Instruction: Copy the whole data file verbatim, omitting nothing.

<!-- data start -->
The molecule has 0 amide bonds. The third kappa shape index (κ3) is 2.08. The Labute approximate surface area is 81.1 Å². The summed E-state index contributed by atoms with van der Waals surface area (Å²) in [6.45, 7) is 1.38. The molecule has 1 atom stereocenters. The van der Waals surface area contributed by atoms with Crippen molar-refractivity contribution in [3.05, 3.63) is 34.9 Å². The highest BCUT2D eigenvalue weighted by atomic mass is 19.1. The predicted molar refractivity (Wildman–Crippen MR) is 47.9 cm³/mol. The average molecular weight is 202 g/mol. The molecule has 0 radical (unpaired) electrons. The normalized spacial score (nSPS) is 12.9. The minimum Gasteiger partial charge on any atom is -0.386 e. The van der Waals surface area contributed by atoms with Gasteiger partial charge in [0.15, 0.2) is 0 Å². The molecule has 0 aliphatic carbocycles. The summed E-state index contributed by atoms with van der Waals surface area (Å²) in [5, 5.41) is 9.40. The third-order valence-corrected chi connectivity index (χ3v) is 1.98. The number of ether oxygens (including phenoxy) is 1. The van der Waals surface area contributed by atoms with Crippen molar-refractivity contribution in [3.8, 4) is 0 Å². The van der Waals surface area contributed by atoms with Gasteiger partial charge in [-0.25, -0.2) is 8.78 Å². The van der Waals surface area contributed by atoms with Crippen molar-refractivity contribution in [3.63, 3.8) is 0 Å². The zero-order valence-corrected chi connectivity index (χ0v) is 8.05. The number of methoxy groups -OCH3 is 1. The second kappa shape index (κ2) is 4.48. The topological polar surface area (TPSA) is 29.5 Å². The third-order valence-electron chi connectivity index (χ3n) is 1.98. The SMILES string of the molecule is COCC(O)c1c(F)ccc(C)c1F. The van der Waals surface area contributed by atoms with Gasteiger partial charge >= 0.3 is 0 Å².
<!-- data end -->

The molecule has 0 amide bonds. The third kappa shape index (κ3) is 2.08. The Labute approximate surface area is 81.1 Å². The summed E-state index contributed by atoms with van der Waals surface area (Å²) in [6.45, 7) is 1.38. The molecule has 1 atom stereocenters. The van der Waals surface area contributed by atoms with Crippen molar-refractivity contribution in [3.05, 3.63) is 34.9 Å². The highest BCUT2D eigenvalue weighted by atomic mass is 19.1. The predicted molar refractivity (Wildman–Crippen MR) is 47.9 cm³/mol. The average molecular weight is 202 g/mol. The molecule has 0 radical (unpaired) electrons. The normalized spacial score (nSPS) is 12.9. The minimum Gasteiger partial charge on any atom is -0.386 e. The van der Waals surface area contributed by atoms with Gasteiger partial charge in [0.15, 0.2) is 0 Å². The molecule has 0 aliphatic carbocycles. The summed E-state index contributed by atoms with van der Waals surface area (Å²) in [5, 5.41) is 9.40. The third-order valence-corrected chi connectivity index (χ3v) is 1.98. The number of ether oxygens (including phenoxy) is 1. The van der Waals surface area contributed by atoms with Crippen molar-refractivity contribution in [3.8, 4) is 0 Å². The van der Waals surface area contributed by atoms with Gasteiger partial charge in [-0.25, -0.2) is 8.78 Å². The van der Waals surface area contributed by atoms with Crippen molar-refractivity contribution in [3.63, 3.8) is 0 Å². The zero-order valence-corrected chi connectivity index (χ0v) is 8.05. The number of methoxy groups -OCH3 is 1. The second kappa shape index (κ2) is 4.48. The topological polar surface area (TPSA) is 29.5 Å². The third-order valence-electron chi connectivity index (χ3n) is 1.98. The SMILES string of the molecule is COCC(O)c1c(F)ccc(C)c1F. The van der Waals surface area contributed by atoms with Gasteiger partial charge >= 0.3 is 0 Å².